Epic. That was the theme of the Symphonic Band and Wind Ensemble concert on Saturday, Jan. 25, and the audience was not let down. Under the direction of Associate Professor of Music Andrew Mast, the concert featured both ensembles, Professor Emeritus Robert Levy, Associate Professor of Music Mark Urness, and composers Theresa Martin and Andrew Seager Cole.
The Symphonic Band opened the concert with a piece entitled “Radiance,” written by local composer Theresa Martin, who described it as being influenced by light, natural vibrations, energy and human auras, all of which the audience heard in the variety of textures between the winds and percussion and the vacillation between moments of glimmering delicacy and powerful passages of strength.
The next composer featured defines the word epic: Richard Wagner. The ensemble performed “Elsa’s Procession to the Cathedral” from Wagner’s opera “Lohengrin.” Reminiscent of Wagner’s famous “Prelude to Tristan and Isolde,” this piece began at a quiet, understated level and gradually grew and grew with harmonic intensity, landing on dense, juicy chords as it moved to its climax.
Symphonic Band’s final work was French composer Darius Milhaud’s “Suite Francaise,” a five-movement work in which they performed movements “Normandie,” “Bretagne” and “Provence.” Each movement represents five French provinces and Milhaud used folk songs from these areas in their respective portions of the piece.
The Wind Ensemble then performed four works, the first one entitled “Ra!” by David Dzubay. This piece was filled with driving rhythmic intensity, crunchy dissonances and dynamic effects such as blooming from no sound to overwhelming sound or surprising loud moments amid delicate and quiet sections of the piece. The piece barreled forward, not breaking in intensity until the final notes, which consisted of the ensemble yelling a violent “ra!” and coming to a halting finish.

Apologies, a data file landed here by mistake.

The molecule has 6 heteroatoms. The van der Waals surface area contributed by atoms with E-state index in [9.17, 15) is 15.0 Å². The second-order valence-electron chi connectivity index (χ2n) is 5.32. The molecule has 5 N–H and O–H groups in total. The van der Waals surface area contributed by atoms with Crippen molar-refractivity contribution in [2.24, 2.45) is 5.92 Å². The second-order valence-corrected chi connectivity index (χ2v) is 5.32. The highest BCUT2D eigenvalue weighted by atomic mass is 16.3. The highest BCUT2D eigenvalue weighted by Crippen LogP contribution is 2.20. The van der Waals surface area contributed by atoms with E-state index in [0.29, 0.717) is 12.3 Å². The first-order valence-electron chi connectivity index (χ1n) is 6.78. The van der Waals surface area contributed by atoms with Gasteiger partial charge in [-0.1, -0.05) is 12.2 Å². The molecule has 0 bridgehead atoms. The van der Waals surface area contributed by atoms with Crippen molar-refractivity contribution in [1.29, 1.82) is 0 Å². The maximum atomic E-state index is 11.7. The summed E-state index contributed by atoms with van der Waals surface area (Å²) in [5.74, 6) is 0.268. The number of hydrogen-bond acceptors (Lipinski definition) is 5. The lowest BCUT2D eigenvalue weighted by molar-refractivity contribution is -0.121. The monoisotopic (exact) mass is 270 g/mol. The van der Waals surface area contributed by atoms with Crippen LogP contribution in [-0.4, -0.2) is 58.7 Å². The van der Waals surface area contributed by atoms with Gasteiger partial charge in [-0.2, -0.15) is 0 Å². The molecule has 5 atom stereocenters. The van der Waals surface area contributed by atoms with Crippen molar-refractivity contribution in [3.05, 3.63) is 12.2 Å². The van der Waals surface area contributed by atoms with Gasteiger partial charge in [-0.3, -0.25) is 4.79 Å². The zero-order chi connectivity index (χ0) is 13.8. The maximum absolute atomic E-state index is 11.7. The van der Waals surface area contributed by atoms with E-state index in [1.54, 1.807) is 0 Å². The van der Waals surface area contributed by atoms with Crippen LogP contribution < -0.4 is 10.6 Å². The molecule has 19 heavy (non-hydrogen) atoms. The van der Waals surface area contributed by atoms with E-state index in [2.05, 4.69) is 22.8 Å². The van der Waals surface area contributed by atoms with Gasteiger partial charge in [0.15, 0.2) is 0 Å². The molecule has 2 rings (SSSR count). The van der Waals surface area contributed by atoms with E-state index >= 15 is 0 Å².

The next work welcomed conductor Robert Levy, who served as the Director of Bands and Professor of Music at Lawrence from 1979-2004, performing Warren Benson’s “The Passing Bell.” This work sounded similar to Wagner’s composition as the piece gradually developed to a volume that trembled with power while also achieving moments of etherealness.
Following the Benson was Andrew Seager Cole’s “Naya Jeevan,” translated as “New Life,” a piece written for solo double bass and wind band. This piece required a smaller, more chamber-like ensemble accompanying the solo bass played by Mark Urness. Throughout the piece, the ensemble threatened to overwhelm the soloist, creating contrary forces that sometimes shared similar material. It wasn’t until the end that there was a sense of equality and balance.
The concert concluded with French composer Florent Schmitt’s “Dionysiaques,” named after the Greek god of “good times,” as quoted by Dr. Mast. This intricate work was filled with hints of other composers, such as Wagner and Stravinsky, and was constantly shifting meters between moments that sounded circus-like next to slow, suggestive chromatic melodies. We heard solos from all over the ensemble, interspersed with moments of massive sound with the entire ensemble.
Overall, each piece had its “epic” moment, filling the chapel with walls of sound, constant energy, major moments of trembling tension and brilliant resolution. Hear some of these works, as well as new ones, at the next set of concerts, with Symphonic Band performing on Sunday, Feb. 23 and the Wind Ensemble on Friday, March 14.